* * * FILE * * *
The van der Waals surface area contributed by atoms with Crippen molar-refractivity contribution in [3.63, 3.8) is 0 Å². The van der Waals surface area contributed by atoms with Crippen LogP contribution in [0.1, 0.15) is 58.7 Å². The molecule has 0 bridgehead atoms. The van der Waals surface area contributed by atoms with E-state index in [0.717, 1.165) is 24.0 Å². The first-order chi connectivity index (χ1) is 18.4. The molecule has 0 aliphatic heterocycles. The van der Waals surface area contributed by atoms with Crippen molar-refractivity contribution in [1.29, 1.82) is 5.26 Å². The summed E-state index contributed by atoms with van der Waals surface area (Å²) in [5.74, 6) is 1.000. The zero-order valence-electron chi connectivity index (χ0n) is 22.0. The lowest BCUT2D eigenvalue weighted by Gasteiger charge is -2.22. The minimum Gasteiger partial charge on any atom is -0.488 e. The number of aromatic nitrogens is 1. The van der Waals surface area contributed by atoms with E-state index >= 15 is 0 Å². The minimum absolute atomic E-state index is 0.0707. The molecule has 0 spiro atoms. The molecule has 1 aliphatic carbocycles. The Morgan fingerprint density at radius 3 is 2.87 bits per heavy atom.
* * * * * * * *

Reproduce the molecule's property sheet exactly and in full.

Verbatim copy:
The van der Waals surface area contributed by atoms with Crippen molar-refractivity contribution in [3.63, 3.8) is 0 Å². The van der Waals surface area contributed by atoms with Crippen LogP contribution in [0.1, 0.15) is 58.7 Å². The molecule has 0 bridgehead atoms. The van der Waals surface area contributed by atoms with E-state index in [0.717, 1.165) is 24.0 Å². The first-order chi connectivity index (χ1) is 18.4. The molecule has 0 aliphatic heterocycles. The van der Waals surface area contributed by atoms with Crippen molar-refractivity contribution in [1.29, 1.82) is 5.26 Å². The summed E-state index contributed by atoms with van der Waals surface area (Å²) in [5.74, 6) is 1.000. The zero-order valence-electron chi connectivity index (χ0n) is 22.0. The lowest BCUT2D eigenvalue weighted by Gasteiger charge is -2.22. The minimum Gasteiger partial charge on any atom is -0.488 e. The number of aromatic nitrogens is 1. The van der Waals surface area contributed by atoms with E-state index >= 15 is 0 Å². The minimum absolute atomic E-state index is 0.0707. The molecule has 0 spiro atoms. The molecule has 1 aliphatic carbocycles. The Morgan fingerprint density at radius 3 is 2.87 bits per heavy atom.